Elsie: “We went abroad to entertain the troops, and it was Gert and Daisy who took us there. What made us so proud is that the boys were so pleased to see us. They used to say ‘It’s not so far from home now you are here,’ and that meant more to us than anything we have done.”
IN the 1950s they went out to cheer up the troops again. Doris: “Just before Suez, we went out to the Middle East because they told us that the boys out there were having a rotten time. We were there for ten weeks and when we came back we had to do a radio broadcast. We took a taxi and the driver said: ‘I haven’t heard you on the wireless lately.’ We told him that we had been out to the Middle East, the Canal Zone. He said: ‘What’s it like out there?’ We said: ‘Jolly good, but it was a bit dodgy getting about sometimes’ and Nan said: ‘You know, we’ve only just got used to going about without an armed escort.’ He said: ‘Blimey, what have you got to protect?’ Isn’t it lovely? We just fell about on the pavement.”
Elsie: “But a remark like that can be tucked away and used, because all good comedy should have truth. Unless Gert and Daisy speak the truth, it’s no good.”
The sisters starred in a few films in the 1940s, of which the best is Gert and Daisy’s Weekend (1942), in which the girls escort a group of evacuee children from London to the comparative safety of the countryside. Early scenes showing Gert and Daisy entertaining Londoners sheltering in tube stations are wonderfully evocative of wartime life.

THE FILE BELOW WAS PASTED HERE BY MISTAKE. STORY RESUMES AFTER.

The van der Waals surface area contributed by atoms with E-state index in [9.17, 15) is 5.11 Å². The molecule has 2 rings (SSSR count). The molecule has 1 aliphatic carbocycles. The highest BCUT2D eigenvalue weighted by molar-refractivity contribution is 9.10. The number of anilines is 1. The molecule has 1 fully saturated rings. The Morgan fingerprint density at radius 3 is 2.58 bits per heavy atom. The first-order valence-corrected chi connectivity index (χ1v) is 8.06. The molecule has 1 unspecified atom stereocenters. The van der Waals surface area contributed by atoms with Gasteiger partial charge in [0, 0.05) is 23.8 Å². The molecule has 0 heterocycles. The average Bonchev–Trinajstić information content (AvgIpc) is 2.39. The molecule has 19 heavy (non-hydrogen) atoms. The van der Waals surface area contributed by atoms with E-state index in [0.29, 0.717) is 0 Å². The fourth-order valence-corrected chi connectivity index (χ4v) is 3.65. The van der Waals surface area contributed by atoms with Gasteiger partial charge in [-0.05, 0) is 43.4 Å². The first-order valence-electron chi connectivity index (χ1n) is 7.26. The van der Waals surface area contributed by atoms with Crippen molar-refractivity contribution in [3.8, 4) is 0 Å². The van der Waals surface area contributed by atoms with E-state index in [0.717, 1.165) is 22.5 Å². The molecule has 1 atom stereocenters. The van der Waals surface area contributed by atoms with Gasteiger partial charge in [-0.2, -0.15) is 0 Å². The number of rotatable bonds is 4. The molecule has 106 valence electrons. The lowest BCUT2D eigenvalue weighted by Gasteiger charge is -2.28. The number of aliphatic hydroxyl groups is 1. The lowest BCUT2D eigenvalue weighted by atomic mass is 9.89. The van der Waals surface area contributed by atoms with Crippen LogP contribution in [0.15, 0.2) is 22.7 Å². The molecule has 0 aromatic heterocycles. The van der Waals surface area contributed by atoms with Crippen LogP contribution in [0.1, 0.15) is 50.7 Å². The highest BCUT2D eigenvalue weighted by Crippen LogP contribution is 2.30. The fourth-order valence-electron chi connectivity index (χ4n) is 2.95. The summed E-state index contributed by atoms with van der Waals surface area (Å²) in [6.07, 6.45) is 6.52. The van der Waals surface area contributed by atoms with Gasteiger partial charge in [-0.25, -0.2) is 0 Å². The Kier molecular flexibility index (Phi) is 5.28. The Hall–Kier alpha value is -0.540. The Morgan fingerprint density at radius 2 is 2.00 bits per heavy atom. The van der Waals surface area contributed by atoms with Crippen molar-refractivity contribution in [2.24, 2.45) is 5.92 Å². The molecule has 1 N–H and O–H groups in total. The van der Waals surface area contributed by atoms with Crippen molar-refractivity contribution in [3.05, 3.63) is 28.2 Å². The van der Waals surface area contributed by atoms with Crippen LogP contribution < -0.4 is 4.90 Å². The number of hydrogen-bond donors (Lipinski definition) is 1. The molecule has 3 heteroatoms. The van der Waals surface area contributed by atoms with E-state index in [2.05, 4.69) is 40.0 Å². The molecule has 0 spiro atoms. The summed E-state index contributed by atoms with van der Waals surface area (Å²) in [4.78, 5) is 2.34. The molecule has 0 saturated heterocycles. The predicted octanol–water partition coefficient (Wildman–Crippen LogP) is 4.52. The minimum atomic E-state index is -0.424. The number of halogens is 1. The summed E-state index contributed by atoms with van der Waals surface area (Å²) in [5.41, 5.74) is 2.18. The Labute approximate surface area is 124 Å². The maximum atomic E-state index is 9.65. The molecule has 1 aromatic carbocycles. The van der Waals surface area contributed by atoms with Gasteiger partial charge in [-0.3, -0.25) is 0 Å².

The first radio series built around the Cockney pair was Gert and Daisy’s Working Party in 1948, and a major variety series, Petticoat Lane, came the following year. Their greatest success was Floggit’s, which ran for two years from 1956, in which Gert and Daisy inherited a village general store and had to deal sternly with various characters played by Ronnie Barker, Joan Sims, Anthony Newley, Hugh Paddick, Ron Moody and Kenneth Connor.
“If the BBC had any sense, we could have been the original Coronation Street-type television show, because we talked about people,” snorted Doris. “We built up the characters of Bert and Wally, Old Mother Butler, Eadie and all the people round the corner and so on. We never said that it could have turned into a Coronation Street, but other people have said so.”